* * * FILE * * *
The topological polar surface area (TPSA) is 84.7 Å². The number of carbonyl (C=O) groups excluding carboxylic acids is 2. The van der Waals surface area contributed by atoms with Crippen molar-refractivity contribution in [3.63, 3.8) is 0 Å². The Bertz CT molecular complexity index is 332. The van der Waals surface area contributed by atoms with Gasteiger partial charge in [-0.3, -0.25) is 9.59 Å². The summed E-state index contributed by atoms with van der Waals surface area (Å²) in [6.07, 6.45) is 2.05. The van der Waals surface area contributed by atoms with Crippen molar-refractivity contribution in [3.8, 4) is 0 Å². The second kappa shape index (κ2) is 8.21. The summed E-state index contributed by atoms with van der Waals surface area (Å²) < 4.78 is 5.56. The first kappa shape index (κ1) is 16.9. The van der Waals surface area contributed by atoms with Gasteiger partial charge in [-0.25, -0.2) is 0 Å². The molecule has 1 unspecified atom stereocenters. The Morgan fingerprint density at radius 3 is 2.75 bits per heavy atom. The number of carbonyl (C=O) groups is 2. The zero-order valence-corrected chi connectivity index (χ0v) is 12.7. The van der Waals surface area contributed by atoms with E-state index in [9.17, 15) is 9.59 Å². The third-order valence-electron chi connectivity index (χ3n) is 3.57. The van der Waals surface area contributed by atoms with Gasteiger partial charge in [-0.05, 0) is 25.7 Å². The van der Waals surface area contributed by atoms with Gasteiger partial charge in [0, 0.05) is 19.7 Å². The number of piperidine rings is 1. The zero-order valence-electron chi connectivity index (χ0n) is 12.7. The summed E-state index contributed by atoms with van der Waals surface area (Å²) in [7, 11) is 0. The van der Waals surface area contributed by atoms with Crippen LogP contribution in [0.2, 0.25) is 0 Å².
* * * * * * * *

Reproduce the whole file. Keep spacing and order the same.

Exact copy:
The topological polar surface area (TPSA) is 84.7 Å². The number of carbonyl (C=O) groups excluding carboxylic acids is 2. The van der Waals surface area contributed by atoms with Crippen molar-refractivity contribution in [3.63, 3.8) is 0 Å². The Bertz CT molecular complexity index is 332. The van der Waals surface area contributed by atoms with Gasteiger partial charge in [-0.3, -0.25) is 9.59 Å². The summed E-state index contributed by atoms with van der Waals surface area (Å²) in [6.07, 6.45) is 2.05. The van der Waals surface area contributed by atoms with Crippen molar-refractivity contribution in [3.8, 4) is 0 Å². The second kappa shape index (κ2) is 8.21. The summed E-state index contributed by atoms with van der Waals surface area (Å²) < 4.78 is 5.56. The first kappa shape index (κ1) is 16.9. The van der Waals surface area contributed by atoms with Gasteiger partial charge in [-0.25, -0.2) is 0 Å². The molecule has 1 unspecified atom stereocenters. The Morgan fingerprint density at radius 3 is 2.75 bits per heavy atom. The number of carbonyl (C=O) groups is 2. The zero-order valence-corrected chi connectivity index (χ0v) is 12.7. The van der Waals surface area contributed by atoms with E-state index in [9.17, 15) is 9.59 Å². The third-order valence-electron chi connectivity index (χ3n) is 3.57. The van der Waals surface area contributed by atoms with Gasteiger partial charge in [-0.05, 0) is 25.7 Å². The van der Waals surface area contributed by atoms with Gasteiger partial charge in [0, 0.05) is 19.7 Å². The number of piperidine rings is 1. The zero-order valence-electron chi connectivity index (χ0n) is 12.7. The summed E-state index contributed by atoms with van der Waals surface area (Å²) in [7, 11) is 0. The van der Waals surface area contributed by atoms with Crippen LogP contribution in [0.2, 0.25) is 0 Å².